Waldsteinia parviflora


Waldsteinia –

There are about 6 tufted to clump forming, rhizomatous, and herbaceous semi evergreen perennial in the rose family, in this genus.  They are found naturally occurring in the northern hemisphere.  They are cultivated for there 3 palmate or palmately 3 to 7 lobed hairy leaves, resembling their close allied the strawberries.  Leaves may develop bronze tints depending on lighting.  There also grown for their 5 petalled bright yellow flowers, borne singly or in clusters up to 8 in late spring and early summer.  Waldsteinias provide a good groundcover for a woodland garden, on dry, shady banks, or at the front of an herbaceous border, but may be invasive.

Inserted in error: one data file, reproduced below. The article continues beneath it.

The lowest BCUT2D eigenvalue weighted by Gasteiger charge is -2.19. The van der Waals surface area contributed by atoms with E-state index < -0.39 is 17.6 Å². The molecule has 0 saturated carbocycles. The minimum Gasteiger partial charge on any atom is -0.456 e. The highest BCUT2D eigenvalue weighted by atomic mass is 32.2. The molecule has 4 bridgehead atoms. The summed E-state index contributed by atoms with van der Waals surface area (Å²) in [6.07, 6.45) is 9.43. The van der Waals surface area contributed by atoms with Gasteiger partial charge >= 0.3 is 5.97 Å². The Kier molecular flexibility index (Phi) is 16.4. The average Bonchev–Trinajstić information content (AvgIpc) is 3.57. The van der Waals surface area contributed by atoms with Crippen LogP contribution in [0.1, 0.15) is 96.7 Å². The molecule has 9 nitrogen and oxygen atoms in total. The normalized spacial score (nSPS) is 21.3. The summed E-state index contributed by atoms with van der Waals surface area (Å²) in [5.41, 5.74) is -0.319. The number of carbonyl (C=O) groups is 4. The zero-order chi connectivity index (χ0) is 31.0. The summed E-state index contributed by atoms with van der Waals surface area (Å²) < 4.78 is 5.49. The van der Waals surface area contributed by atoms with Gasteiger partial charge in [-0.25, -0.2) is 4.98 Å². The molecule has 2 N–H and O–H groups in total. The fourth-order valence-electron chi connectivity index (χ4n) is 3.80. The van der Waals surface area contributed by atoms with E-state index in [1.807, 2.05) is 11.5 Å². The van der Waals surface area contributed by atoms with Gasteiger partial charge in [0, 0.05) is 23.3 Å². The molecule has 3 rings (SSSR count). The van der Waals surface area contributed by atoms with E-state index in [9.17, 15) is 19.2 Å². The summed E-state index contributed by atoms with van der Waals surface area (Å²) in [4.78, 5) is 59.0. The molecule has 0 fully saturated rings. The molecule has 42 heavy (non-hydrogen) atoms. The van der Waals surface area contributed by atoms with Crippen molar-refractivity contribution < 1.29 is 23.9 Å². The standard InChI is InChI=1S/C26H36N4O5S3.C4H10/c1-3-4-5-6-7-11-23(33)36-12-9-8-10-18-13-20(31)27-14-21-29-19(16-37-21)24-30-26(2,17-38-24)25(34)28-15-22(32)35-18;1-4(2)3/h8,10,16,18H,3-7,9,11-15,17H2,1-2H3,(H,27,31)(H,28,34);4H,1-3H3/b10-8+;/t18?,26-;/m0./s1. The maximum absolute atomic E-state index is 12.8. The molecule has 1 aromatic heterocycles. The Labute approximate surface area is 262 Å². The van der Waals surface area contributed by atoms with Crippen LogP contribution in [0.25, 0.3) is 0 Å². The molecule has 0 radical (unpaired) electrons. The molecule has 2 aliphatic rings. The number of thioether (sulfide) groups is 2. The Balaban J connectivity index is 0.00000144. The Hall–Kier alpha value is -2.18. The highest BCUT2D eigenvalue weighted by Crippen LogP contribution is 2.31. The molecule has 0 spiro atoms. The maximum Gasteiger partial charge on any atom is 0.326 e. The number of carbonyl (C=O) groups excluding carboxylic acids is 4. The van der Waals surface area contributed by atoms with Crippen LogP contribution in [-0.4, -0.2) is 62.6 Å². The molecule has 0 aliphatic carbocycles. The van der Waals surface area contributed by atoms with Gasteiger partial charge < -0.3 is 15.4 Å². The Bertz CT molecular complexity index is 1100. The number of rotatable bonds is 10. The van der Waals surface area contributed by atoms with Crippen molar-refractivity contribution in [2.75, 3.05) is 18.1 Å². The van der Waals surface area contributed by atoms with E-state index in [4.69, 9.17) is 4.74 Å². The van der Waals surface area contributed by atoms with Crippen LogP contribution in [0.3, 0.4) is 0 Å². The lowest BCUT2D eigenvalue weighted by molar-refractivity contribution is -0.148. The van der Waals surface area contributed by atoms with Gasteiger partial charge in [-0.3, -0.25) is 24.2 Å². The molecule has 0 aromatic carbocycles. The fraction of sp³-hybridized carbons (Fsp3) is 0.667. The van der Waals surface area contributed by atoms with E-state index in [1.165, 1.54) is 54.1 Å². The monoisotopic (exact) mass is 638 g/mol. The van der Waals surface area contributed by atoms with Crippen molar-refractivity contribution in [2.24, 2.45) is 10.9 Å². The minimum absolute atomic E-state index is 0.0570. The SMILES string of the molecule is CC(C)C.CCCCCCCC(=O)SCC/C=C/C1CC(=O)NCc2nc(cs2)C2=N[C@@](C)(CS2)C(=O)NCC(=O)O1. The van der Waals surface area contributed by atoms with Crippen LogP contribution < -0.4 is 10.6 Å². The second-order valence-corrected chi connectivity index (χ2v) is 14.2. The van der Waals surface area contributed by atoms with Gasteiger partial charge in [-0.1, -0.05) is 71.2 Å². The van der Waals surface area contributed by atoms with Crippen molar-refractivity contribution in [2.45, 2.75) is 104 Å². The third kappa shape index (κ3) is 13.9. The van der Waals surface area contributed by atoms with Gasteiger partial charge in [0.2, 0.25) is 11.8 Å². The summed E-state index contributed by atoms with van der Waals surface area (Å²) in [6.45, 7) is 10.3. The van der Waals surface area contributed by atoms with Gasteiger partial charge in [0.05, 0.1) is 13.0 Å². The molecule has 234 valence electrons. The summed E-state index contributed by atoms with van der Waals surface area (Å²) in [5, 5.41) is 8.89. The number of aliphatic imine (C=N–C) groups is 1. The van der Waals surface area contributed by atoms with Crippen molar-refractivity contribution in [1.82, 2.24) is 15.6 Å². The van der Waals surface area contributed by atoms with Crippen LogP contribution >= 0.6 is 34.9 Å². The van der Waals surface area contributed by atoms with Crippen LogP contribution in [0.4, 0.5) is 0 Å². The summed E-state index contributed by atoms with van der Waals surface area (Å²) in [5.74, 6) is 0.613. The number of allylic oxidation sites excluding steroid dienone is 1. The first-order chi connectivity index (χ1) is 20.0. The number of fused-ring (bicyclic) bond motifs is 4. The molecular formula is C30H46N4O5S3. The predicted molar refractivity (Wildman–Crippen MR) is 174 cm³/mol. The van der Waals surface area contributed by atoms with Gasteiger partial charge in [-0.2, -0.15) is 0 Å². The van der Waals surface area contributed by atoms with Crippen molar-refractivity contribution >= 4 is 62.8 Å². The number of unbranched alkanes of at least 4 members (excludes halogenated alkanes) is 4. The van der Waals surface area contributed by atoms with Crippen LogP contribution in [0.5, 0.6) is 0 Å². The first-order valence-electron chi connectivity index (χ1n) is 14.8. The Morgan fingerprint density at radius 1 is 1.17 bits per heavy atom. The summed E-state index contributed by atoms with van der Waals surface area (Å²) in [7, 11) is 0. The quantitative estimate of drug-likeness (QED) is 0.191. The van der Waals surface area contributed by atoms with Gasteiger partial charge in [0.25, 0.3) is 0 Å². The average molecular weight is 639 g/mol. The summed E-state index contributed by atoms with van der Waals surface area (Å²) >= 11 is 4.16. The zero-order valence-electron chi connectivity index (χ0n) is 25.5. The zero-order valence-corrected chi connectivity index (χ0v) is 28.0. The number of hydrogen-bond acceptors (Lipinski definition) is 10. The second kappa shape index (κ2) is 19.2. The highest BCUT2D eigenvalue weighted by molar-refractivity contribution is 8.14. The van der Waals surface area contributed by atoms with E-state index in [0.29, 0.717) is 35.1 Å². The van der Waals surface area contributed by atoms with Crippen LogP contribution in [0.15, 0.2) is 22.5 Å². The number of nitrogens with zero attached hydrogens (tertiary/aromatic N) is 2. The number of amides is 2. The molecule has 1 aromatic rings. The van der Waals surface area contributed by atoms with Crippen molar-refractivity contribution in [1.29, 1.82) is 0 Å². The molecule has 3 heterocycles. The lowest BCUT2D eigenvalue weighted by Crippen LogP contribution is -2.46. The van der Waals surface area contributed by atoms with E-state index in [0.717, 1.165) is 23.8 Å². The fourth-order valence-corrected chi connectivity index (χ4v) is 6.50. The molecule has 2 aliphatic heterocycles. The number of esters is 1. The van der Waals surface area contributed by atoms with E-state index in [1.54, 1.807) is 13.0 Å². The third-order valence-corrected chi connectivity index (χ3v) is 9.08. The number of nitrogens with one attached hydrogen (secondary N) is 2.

Grow in any moderately fertile soil in full or partial shade.  Divide in early spring.

W. parviflora –This hairy or hairless, creeping perennial from Southwestern Virginia, Tennessee, North Carolina, and Georgia grows 10” tall and 8” wide.  It produces 3 lobed basal leaves, to 12” long, consisting of wedge shaped to diamond shaped, coarsely and irregular scalloped or lobed, mid green leaflets, to 3” long.  In spring, produces usually nodding, saucer shaped, bright yellow flowers, to ¼” across, singly or in cymes of up to 8.

Zones 6-9